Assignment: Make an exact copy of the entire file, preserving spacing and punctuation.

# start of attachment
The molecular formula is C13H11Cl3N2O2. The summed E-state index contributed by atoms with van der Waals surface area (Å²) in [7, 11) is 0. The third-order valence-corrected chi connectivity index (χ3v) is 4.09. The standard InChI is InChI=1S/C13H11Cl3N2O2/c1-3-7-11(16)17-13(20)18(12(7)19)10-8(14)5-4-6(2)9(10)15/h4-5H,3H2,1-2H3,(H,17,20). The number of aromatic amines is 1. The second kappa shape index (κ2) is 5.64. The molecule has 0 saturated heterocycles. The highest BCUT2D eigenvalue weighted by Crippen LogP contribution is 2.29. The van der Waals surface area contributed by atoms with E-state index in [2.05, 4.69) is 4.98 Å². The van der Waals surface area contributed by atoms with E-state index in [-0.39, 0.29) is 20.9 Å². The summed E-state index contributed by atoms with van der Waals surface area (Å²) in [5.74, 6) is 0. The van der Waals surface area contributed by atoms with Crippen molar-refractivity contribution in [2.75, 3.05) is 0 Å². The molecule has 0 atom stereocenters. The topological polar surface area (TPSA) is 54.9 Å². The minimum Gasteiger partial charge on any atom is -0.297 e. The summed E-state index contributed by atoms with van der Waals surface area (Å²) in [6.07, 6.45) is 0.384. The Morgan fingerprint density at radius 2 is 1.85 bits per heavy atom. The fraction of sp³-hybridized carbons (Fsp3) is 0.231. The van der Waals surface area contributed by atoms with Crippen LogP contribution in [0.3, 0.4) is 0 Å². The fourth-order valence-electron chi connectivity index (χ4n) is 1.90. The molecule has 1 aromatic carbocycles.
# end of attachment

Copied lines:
The molecular formula is C13H11Cl3N2O2. The summed E-state index contributed by atoms with van der Waals surface area (Å²) in [7, 11) is 0. The third-order valence-corrected chi connectivity index (χ3v) is 4.09. The standard InChI is InChI=1S/C13H11Cl3N2O2/c1-3-7-11(16)17-13(20)18(12(7)19)10-8(14)5-4-6(2)9(10)15/h4-5H,3H2,1-2H3,(H,17,20). The number of aromatic amines is 1. The second kappa shape index (κ2) is 5.64. The molecule has 0 saturated heterocycles. The highest BCUT2D eigenvalue weighted by Crippen LogP contribution is 2.29. The van der Waals surface area contributed by atoms with E-state index in [2.05, 4.69) is 4.98 Å². The van der Waals surface area contributed by atoms with E-state index in [-0.39, 0.29) is 20.9 Å². The summed E-state index contributed by atoms with van der Waals surface area (Å²) in [5.74, 6) is 0. The van der Waals surface area contributed by atoms with Crippen molar-refractivity contribution in [2.75, 3.05) is 0 Å². The molecule has 0 atom stereocenters. The topological polar surface area (TPSA) is 54.9 Å². The minimum Gasteiger partial charge on any atom is -0.297 e. The summed E-state index contributed by atoms with van der Waals surface area (Å²) in [6.07, 6.45) is 0.384. The Morgan fingerprint density at radius 2 is 1.85 bits per heavy atom. The fraction of sp³-hybridized carbons (Fsp3) is 0.231. The van der Waals surface area contributed by atoms with Crippen LogP contribution in [0.3, 0.4) is 0 Å². The fourth-order valence-electron chi connectivity index (χ4n) is 1.90. The molecule has 1 aromatic carbocycles.